AuthorDewire, Gregory



The Securities Exchange Act of 1934 (the Act) is a set of laws that regulate companies within the United States of America (United States) that cause harm inside or outside the United States' boundaries, and foreign companies whose conduct outside of the United States has a substantial effect within the United States. (1)The Act of State doctrine, which arose as a [*182] reflection of the separation of powers between the Judicial Branch and Executive Branch, provides foreign nations immunity from United States courts evaluating the validity of an official act of a foreign sovereign. (2)In Royal Wulff Ventures LLC v. [*183]Primero Mining Corp., (3)the Ninth Circuit Court of Appeals examined if the Act of State doctrine barred Royal Wulff Ventures LLC's (Royal) claims against Primero Mining Corp. (Primero) based on statements regarding Primero's Mexican Advance Pricing Agreement (the APA). (4)The court held that because Royal's claims required examination of the APA, the Act of State doctrine barred the claims. (5)

Royal was the lead plaintiff in a class action suit against Primero claiming violation of the Act. (6)Primero's Mexican subsidiary, Primero Empresa Minera, S.A. de C.V. (PEM), purchased [*184] a gold-silver mine (San Dimas) in Mexico from Goldcorp Inc. and purchased a mineral sales company, later renamed Silver Trading Barbados (STB), from Wheaton River Minerals. (7)The purchase of San Dimas caused PEM to assume an obligation to STB, making the obligation one between affiliated companies. (8)The sales contracts required the sale of a predetermined amount of silver to STB at the market spot rate. (9)In a separate contract, STB was separately obligated to sell a predetermined amount of silver to Silver Wheaton (Caymans) Ltd. (SWC), an unaffiliated company, for the lesser of a set contract price or the prevailing market spot rate. (10)

[*185] The Mexican tax authority required Primero to pay the higher cost of the silver at the market spot rate because the sales contract was between affiliated companies. (11)During March 2011, the market spot rate rose to $ 35 an ounce and the contract price was significantly lower causing a "significant" yearly tax burden for Primero. (12)Primero took steps to lower the burden in response to the large tax burden. (13)One step was to engage an attorney in Mexico, whose brother was the Central Administrator for Transfer Pricing Audits, to file the APA with Servicio de Administracion Tributaria (SAT). (14)The Central Administrator [*186] of Transfer Pricing Audits is a position within the Transfer Pricing Audit Administration, a division of SAT that approves or denies applications for Mexican Advance Pricing Agreements. (15)In the APA, Primero requested approval for a new pricing mythology that allowed PEM to pay taxes on the unaffiliated price paid to SWC instead of the higher market spot rate. (16)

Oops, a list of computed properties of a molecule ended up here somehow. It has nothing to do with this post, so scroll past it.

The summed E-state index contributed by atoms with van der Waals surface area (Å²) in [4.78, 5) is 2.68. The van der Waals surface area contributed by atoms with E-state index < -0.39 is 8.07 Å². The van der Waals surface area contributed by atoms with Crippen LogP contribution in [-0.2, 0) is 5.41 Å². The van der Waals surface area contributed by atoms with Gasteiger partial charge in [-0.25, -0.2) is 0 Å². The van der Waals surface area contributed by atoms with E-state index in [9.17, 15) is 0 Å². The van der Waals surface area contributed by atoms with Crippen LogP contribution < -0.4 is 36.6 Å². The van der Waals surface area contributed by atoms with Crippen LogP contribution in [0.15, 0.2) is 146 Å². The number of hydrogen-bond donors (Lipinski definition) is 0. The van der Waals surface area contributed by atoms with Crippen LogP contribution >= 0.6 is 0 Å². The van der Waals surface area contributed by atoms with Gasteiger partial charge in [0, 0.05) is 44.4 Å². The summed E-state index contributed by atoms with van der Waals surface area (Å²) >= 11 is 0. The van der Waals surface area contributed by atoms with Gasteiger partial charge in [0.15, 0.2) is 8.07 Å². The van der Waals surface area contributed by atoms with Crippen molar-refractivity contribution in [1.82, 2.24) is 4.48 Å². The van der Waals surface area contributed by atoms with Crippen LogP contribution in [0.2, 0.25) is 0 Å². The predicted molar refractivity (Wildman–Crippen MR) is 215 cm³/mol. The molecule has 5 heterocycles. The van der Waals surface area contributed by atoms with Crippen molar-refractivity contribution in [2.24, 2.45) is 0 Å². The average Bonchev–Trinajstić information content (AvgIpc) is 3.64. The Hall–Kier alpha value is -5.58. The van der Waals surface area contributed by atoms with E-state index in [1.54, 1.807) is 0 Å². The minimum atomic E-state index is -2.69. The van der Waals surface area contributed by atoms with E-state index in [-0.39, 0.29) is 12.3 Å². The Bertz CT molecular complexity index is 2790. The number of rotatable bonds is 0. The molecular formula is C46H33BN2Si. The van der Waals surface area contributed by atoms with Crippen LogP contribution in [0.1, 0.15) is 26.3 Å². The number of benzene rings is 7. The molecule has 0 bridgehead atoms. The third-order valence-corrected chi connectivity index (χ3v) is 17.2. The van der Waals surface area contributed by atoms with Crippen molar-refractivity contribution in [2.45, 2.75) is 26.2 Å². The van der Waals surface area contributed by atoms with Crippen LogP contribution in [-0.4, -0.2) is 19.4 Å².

In October 2012, SAT granted the APA and Primero made multiple statements regarding the positive ruling, but never mentioned the connection between their lawyer and the Central Administrator who approved the APA, these public statements the root of Royal's claims. (17)This favorable ruling resulted in a [*187] 36% spike of Primero's stock price in a single day. (18)In August 2015, a new Mexican government was elected, looked into the APA, and filed a juicio de lesividadto nullify the APA, which was not ruled on at the time of the trial. (19)In February 2016, [*188] Primero issued public statements declaring there were no material changes in or threats to the status of the APA due to the juicio, and these statements are the basis for Royal's claims for false and misleading statements, but they did not contest the validity of the APA. (20)Primero, and other named defendants, moved to dismiss in the District Court, which the court granted because the Act of State doctrine barred the claim, but the court noted that they believed Plaintiffs also failed to prove their claim under the Act. (21)

[*189] The purpose of the Act is to ensure a level of protection for American investors and American markets and is regulated by the Security and Exchange Commission (SEC). (22)Courts have created two tests - the conduct test and the effects test - to determine if claims requiring extraterritorial jurisdiction can be heard by a United States court. (23)The Act holds corporations liable for the acts of their agents under 20(a), but requires the [*190] complainant to allege a violation of either section 10(b) or Rule 10b-5 of the Act. (24)To succeed on claims under either section 10(b) or Rule 10b-5, the complainant must allege (1) material false or misleading statement, (2) scienter, (3) nexus between the misrepresentation or false statement and a transaction relating to the security, (4) the party relied upon the statement, (5) some level of economic loss, and (6) show of causation between the statement and loss. (25)One can satisfy the false or misleading [*191] statement element by showing either (1) an actual false statement or (2) statements omitting material information. (26)